A lawyer for Facebook Inc. said she was “unsure” whether company founder Mark Zuckerberg signed a contract that purportedly entitles a New York man to 84 percent of the world’s biggest social-networking service.
Paul Ceglia sued Facebook and Zuckerberg in state court June 30, claiming that an April 2003 contract entitles him to ownership of most of the closely held company. Ceglia’s lawyer produced a copy of the document for U.S. District Judge Richard Arcara today at a hearing in federal court in Buffalo, New York.
“Whether he signed this piece of paper, we’re unsure at this moment,” Facebook lawyer Lisa Simpson told Arcara.
Whether he's swimming with dolphins in the Pacific Ocean or drawing inspiration from rappers, Marc Benioff has broken the CEO mold while running Salesforce.com Inc. for the past decade.
Some of his antics seem calculated to make a point about the importance of daring to be unconventional, a method that has worked well for him.
Benioff, 45, wouldn't be a billionaire and Saleforce.com wouldn't have emerged as an even better investment than Google if he hadn't been able to persuade so many corporate decision makers to change their ways.
Salesforce.com rents software for managing customer relationships and delivers its product exclusively over the Internet. The concept, often called "cloud computing," is hot now, but it was considered a pie-in-the-sky notion when Benioff started Salesforce at the height of the dot-com boom in 1999.
A 12-year-old South St. Paul girl used Facebook and an internet-enabled iPod to report a sexual assault last Saturday by her mother’s ex-boyfriend.
Raymond Ernest Cesmat, 42, has been charged in Dakota County with two counts of first-degree criminal sexual conduct for the July 10 assault. According to the criminal complaint, the girl’s mother spent the night at her new boyfriend’s home that night, leaving her at home with Cesmat.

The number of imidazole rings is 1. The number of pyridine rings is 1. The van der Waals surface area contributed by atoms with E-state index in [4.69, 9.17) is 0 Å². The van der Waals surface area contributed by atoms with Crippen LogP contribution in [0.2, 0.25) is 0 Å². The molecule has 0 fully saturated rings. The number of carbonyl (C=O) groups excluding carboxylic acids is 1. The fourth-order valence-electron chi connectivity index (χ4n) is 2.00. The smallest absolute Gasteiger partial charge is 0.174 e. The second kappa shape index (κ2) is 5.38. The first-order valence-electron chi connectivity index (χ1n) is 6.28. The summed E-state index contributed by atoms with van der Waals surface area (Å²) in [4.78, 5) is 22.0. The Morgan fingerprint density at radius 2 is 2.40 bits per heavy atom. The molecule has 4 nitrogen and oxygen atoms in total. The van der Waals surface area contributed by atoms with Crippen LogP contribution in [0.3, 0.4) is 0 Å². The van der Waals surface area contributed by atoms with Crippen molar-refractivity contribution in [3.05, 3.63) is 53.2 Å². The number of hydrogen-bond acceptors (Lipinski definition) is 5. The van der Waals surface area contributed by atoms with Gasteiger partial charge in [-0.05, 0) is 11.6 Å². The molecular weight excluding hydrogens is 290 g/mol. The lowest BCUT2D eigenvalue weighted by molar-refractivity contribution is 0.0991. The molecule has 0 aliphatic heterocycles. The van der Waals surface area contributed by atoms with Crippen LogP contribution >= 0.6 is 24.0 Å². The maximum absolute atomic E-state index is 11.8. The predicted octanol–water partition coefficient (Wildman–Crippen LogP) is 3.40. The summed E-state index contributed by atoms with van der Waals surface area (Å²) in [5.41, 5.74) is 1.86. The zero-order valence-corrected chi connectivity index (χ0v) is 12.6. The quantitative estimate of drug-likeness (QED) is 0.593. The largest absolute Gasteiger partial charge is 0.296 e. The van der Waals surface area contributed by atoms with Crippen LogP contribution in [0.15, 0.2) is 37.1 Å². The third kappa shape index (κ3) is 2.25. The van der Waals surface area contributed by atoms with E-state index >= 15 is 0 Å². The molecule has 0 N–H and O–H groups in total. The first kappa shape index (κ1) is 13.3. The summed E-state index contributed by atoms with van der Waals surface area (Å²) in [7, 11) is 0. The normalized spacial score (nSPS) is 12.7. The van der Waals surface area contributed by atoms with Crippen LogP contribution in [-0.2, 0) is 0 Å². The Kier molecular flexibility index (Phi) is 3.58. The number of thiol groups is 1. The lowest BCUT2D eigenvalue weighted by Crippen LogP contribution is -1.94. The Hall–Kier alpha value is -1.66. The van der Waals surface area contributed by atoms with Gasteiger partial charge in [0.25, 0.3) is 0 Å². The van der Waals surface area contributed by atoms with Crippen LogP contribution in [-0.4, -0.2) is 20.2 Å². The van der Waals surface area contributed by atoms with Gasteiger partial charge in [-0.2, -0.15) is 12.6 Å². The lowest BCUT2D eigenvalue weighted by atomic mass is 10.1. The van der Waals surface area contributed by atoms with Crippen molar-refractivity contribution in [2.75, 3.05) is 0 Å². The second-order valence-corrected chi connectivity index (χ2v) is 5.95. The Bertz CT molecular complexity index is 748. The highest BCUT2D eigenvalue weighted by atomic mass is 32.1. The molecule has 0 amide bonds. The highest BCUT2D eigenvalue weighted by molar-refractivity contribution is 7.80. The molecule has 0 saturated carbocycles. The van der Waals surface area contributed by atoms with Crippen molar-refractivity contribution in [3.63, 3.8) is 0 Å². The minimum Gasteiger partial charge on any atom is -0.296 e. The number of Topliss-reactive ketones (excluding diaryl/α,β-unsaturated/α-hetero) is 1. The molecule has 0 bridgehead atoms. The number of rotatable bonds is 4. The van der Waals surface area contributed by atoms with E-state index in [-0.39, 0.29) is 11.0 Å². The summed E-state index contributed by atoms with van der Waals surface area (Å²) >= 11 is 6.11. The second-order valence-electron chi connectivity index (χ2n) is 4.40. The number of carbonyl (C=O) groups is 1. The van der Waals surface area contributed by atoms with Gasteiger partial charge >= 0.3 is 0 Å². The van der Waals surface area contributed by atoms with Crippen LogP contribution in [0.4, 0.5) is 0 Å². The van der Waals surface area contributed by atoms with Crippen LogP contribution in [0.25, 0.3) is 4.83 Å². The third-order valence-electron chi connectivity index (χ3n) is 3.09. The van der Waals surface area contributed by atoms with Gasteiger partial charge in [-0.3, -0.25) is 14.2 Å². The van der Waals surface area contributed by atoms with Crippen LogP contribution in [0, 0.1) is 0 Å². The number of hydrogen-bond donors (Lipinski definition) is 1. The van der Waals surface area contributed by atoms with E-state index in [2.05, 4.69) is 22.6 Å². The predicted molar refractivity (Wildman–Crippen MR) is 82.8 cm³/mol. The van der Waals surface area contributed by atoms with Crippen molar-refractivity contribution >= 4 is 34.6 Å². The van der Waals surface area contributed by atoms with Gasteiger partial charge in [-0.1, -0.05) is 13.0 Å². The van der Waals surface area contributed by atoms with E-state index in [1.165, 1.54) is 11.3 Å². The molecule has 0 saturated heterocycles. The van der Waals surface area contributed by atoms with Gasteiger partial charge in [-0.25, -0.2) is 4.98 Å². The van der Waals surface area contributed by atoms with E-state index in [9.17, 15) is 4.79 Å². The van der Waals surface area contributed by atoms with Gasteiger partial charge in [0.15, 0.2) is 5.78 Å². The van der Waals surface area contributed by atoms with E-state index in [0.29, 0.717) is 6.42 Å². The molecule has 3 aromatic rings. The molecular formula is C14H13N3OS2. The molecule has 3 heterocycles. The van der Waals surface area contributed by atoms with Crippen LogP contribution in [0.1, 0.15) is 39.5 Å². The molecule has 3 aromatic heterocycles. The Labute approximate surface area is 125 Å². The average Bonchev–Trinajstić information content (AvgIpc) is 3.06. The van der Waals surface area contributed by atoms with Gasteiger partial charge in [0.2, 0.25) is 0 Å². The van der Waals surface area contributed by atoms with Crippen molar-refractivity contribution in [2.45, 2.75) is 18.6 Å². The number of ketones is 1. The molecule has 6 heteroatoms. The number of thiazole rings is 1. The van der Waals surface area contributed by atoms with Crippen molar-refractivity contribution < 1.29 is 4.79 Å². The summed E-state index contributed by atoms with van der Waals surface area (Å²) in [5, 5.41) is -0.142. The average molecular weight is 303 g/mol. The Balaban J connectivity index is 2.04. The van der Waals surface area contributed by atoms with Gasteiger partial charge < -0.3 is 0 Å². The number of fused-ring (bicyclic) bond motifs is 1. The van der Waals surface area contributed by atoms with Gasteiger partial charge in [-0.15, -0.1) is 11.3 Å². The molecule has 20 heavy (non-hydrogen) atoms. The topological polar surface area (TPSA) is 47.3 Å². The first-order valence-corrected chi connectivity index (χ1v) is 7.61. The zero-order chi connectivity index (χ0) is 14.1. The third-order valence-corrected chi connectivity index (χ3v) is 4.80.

Zuckerberg — who with friends dreamed up the world's largest social network in a Harvard dorm room — told ABC he was "quite sure" he had signed no contract handing over ownership rights to the company, disputing a claim to an 84-percent interest.
Last month, Paul Ceglia of Wellsville, New York, sued Zuckerberg and Facebook Inc, claiming a 2003 contract with Zuckerberg to develop and design a website now entitled him to a majority stake in the privately held company.
HTML5, the next version of the markup language used to build Web pages, has attracted attention for its ability to show video inside a Web browser without using plug-ins, such as Adobe's Flash. But lesser-known features could ultimately have a much bigger impact on how users experience the Web.
Experts say that what HTML5 does behind the scenes–such as its network communications and browser storage features–could make pages load faster (particularly on sluggish mobile devices), make Web applications work more smoothly, and even enable browsers to read older Web pages more easily.
Internet infrastructure services provider VeriSign has launched some new features that will provide increased security for website owners and continued trust for the consumers who visit them. The makers of the VeriSign Trust Seal and the strongest Secure Sockets Layer (SSL) encryption service available unveiled their Seal-in-Search technology and daily malware scans for all site operators in possession of the VeriSign SSL Certificate.
Natalie Malaszenko has always loved pets. A 31-year-old resident of San Diego, Calif., she has a dog named Sarge and a cat named Leo. Years ago, when she lived in Texas, she took care of cows and horses and even a stray emu. In recent months, however, since beginning a full-time job at the pet retailer Petco, she has taken on the additional responsibility of tending to a breed of notoriously unruly carnivores, capable of scaring off even the most patient caregiver—namely, online commenters. So far, Malaszenko says she loves them, too.